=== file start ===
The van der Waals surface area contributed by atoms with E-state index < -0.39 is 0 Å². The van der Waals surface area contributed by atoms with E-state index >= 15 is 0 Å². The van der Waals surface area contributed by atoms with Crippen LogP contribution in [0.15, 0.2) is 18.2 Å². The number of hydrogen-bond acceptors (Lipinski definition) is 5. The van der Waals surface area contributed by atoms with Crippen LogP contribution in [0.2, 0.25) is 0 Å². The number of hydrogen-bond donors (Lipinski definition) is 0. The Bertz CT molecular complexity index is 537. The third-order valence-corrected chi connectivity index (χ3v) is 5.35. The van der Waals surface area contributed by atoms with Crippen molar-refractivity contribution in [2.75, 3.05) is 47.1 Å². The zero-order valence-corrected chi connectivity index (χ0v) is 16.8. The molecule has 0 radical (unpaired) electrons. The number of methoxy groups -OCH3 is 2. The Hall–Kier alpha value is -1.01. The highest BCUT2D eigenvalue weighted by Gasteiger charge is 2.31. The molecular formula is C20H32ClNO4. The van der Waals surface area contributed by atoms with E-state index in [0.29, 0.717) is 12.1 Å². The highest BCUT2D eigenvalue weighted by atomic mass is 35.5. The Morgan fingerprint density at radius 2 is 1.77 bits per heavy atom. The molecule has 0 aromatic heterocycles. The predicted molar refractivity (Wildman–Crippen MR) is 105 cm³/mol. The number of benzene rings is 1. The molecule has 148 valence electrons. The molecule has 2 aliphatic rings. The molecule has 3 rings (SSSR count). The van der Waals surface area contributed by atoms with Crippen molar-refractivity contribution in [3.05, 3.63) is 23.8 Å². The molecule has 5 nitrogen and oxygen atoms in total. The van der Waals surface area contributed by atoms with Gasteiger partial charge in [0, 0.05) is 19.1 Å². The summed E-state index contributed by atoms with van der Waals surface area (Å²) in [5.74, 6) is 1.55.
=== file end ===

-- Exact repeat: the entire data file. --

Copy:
The van der Waals surface area contributed by atoms with E-state index < -0.39 is 0 Å². The van der Waals surface area contributed by atoms with E-state index >= 15 is 0 Å². The van der Waals surface area contributed by atoms with Crippen LogP contribution in [0.15, 0.2) is 18.2 Å². The number of hydrogen-bond acceptors (Lipinski definition) is 5. The van der Waals surface area contributed by atoms with Crippen LogP contribution in [0.2, 0.25) is 0 Å². The number of hydrogen-bond donors (Lipinski definition) is 0. The Bertz CT molecular complexity index is 537. The third-order valence-corrected chi connectivity index (χ3v) is 5.35. The van der Waals surface area contributed by atoms with Crippen molar-refractivity contribution in [2.75, 3.05) is 47.1 Å². The zero-order valence-corrected chi connectivity index (χ0v) is 16.8. The molecule has 0 radical (unpaired) electrons. The number of methoxy groups -OCH3 is 2. The Hall–Kier alpha value is -1.01. The highest BCUT2D eigenvalue weighted by Gasteiger charge is 2.31. The molecular formula is C20H32ClNO4. The van der Waals surface area contributed by atoms with E-state index in [0.29, 0.717) is 12.1 Å². The highest BCUT2D eigenvalue weighted by atomic mass is 35.5. The Morgan fingerprint density at radius 2 is 1.77 bits per heavy atom. The molecule has 0 aromatic heterocycles. The predicted molar refractivity (Wildman–Crippen MR) is 105 cm³/mol. The number of benzene rings is 1. The molecule has 148 valence electrons. The molecule has 2 aliphatic rings. The molecule has 3 rings (SSSR count). The van der Waals surface area contributed by atoms with Crippen molar-refractivity contribution in [3.05, 3.63) is 23.8 Å². The molecule has 5 nitrogen and oxygen atoms in total. The van der Waals surface area contributed by atoms with Gasteiger partial charge in [0, 0.05) is 19.1 Å². The summed E-state index contributed by atoms with van der Waals surface area (Å²) in [5.74, 6) is 1.55.